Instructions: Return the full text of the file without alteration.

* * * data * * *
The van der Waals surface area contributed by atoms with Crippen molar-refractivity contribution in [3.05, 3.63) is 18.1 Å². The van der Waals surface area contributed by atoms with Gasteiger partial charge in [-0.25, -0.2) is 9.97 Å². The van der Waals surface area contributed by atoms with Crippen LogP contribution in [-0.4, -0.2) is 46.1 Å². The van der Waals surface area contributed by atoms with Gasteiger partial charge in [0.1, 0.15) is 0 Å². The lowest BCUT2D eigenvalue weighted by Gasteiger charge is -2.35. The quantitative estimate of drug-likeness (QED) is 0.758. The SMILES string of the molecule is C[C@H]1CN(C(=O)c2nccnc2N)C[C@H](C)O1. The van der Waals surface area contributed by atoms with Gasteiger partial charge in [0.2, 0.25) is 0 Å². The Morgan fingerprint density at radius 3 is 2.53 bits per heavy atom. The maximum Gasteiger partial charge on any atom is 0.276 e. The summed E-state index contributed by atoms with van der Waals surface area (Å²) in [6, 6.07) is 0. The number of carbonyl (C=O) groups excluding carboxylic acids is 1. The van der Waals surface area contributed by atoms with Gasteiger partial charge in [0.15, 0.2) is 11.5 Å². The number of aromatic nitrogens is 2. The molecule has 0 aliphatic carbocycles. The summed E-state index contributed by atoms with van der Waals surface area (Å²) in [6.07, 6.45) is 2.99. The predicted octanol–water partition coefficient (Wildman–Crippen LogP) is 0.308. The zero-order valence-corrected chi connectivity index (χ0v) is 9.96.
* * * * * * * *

The van der Waals surface area contributed by atoms with Crippen molar-refractivity contribution in [3.05, 3.63) is 18.1 Å². The van der Waals surface area contributed by atoms with Gasteiger partial charge in [-0.25, -0.2) is 9.97 Å². The van der Waals surface area contributed by atoms with Crippen LogP contribution in [-0.4, -0.2) is 46.1 Å². The van der Waals surface area contributed by atoms with Gasteiger partial charge in [0.1, 0.15) is 0 Å². The lowest BCUT2D eigenvalue weighted by Gasteiger charge is -2.35. The quantitative estimate of drug-likeness (QED) is 0.758. The SMILES string of the molecule is C[C@H]1CN(C(=O)c2nccnc2N)C[C@H](C)O1. The van der Waals surface area contributed by atoms with Gasteiger partial charge in [0.2, 0.25) is 0 Å². The Morgan fingerprint density at radius 3 is 2.53 bits per heavy atom. The maximum Gasteiger partial charge on any atom is 0.276 e. The summed E-state index contributed by atoms with van der Waals surface area (Å²) in [6, 6.07) is 0. The number of carbonyl (C=O) groups excluding carboxylic acids is 1. The van der Waals surface area contributed by atoms with Gasteiger partial charge in [0.15, 0.2) is 11.5 Å². The number of aromatic nitrogens is 2. The molecule has 0 aliphatic carbocycles. The summed E-state index contributed by atoms with van der Waals surface area (Å²) in [6.07, 6.45) is 2.99. The predicted octanol–water partition coefficient (Wildman–Crippen LogP) is 0.308. The zero-order valence-corrected chi connectivity index (χ0v) is 9.96.